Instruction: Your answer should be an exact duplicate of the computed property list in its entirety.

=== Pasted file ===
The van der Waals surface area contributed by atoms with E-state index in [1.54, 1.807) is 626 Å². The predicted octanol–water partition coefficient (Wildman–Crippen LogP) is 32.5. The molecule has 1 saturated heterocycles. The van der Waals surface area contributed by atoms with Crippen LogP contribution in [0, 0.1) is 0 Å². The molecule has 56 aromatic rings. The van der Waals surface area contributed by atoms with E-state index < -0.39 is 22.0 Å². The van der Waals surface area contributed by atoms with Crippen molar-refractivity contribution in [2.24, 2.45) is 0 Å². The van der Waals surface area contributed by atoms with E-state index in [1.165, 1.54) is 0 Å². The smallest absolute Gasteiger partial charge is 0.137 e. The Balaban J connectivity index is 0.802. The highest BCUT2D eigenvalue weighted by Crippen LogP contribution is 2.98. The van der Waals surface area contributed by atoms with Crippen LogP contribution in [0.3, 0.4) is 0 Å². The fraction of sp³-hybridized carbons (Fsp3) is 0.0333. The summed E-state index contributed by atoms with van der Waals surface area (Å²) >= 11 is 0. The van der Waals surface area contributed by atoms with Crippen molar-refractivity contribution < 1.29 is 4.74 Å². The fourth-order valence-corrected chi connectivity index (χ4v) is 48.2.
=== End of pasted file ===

The van der Waals surface area contributed by atoms with E-state index in [1.54, 1.807) is 626 Å². The predicted octanol–water partition coefficient (Wildman–Crippen LogP) is 32.5. The molecule has 1 saturated heterocycles. The van der Waals surface area contributed by atoms with Crippen LogP contribution in [0, 0.1) is 0 Å². The molecule has 56 aromatic rings. The van der Waals surface area contributed by atoms with E-state index < -0.39 is 22.0 Å². The van der Waals surface area contributed by atoms with Crippen molar-refractivity contribution in [2.24, 2.45) is 0 Å². The van der Waals surface area contributed by atoms with E-state index in [1.165, 1.54) is 0 Å². The smallest absolute Gasteiger partial charge is 0.137 e. The Balaban J connectivity index is 0.802. The highest BCUT2D eigenvalue weighted by Crippen LogP contribution is 2.98. The van der Waals surface area contributed by atoms with Crippen LogP contribution in [0.3, 0.4) is 0 Å². The fraction of sp³-hybridized carbons (Fsp3) is 0.0333. The summed E-state index contributed by atoms with van der Waals surface area (Å²) >= 11 is 0. The van der Waals surface area contributed by atoms with Crippen molar-refractivity contribution < 1.29 is 4.74 Å². The fourth-order valence-corrected chi connectivity index (χ4v) is 48.2.